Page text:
Comments: Since EASL, Achillion announced positive results from the additional cohorts finding that the once-a-day dose provided a mean maximal HCV RNA (viral load) reduction of 3.86 log10 . –AF
S. Carroll and colleagues reported on MK-5172, a second-generation HCV NS3/4A protease inhibitor. Though further back in the development pipeline, MK-5172 is notable for its activity against HCV strains with known NS3/4A and NS5A/B resistance mutations in laboratory and chimpanzee studies. The first clinical trials in humans are underway.
Comments: Treatment of potentially resistant strains of HCV could be the focus of the next generation of research as drug induced treatment resistance emerges –AF
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Healthwise: Making Friends with Fatigue
—Lucinda K. Porter, RN
Many of those who live with chronic hepatitis C virus infection (HCV) are all too familiar with one of its major side effects—fatigue. In fact, fatigue is the most common HCV complaint. I refer to it as the other F word, although I have been known to use the two F words together. What is this thing we call fatigue and what can we do about it?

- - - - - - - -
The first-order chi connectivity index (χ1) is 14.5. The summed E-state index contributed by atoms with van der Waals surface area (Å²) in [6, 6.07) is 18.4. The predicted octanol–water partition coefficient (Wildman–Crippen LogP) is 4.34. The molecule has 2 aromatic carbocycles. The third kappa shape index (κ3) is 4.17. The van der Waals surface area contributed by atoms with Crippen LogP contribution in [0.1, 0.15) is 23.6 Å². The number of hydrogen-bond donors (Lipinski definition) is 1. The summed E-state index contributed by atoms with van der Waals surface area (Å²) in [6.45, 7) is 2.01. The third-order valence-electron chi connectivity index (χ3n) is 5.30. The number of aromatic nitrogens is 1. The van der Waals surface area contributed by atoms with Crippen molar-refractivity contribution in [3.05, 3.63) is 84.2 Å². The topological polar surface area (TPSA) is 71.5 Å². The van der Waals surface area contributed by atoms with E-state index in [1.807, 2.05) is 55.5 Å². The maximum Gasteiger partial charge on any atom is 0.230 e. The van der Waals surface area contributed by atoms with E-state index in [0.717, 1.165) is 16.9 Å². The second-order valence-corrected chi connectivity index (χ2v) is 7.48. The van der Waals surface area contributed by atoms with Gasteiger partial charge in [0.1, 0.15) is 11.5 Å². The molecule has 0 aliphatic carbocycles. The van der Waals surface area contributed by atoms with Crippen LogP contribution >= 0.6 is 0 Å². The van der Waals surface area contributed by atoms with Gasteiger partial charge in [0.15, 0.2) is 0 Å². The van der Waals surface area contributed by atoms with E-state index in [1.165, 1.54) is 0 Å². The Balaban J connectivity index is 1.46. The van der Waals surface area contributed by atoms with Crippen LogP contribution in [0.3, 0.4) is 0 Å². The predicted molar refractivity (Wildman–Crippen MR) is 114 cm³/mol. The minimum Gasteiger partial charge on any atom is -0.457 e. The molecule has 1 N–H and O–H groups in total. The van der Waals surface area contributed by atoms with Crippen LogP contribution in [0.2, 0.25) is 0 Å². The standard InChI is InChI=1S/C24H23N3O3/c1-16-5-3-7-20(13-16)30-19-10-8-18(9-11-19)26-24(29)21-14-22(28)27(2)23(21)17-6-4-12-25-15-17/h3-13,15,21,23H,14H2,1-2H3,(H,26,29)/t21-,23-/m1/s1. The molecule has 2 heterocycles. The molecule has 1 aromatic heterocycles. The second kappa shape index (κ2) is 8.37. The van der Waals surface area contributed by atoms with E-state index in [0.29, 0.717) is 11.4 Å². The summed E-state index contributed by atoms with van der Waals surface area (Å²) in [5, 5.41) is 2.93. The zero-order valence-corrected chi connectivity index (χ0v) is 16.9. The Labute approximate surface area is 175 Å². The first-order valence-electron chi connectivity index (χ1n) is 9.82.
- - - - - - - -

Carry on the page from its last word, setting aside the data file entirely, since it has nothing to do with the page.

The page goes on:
In this article, I am going to tell you some of what you already know. Fatigue sucks. It can feel like you are pushing your body through sludge while wearing waders and a fifty pound pack. It’s relentless and it casts a shadow on everything. Well-meaning people would tell me that if I exercised, I’d have more energy. It may be true, but how was I going to exercise if I was too tired? That’s like telling a double amputee that you could walk if you got up out of the chair.
There are thousands of causes of fatigue. Some common ones are: diseases, jet lag, inadequate sleep, anemia, alcohol, supplements, drugs (prescription and non-prescription), inactivity, pregnancy, boredom, excess iron, stress, too much exertion, dehydration, depression, poor nutrition, pain, thyroid abnormalities, low testosterone or other hormone issues, diabetes and, of course, HCV.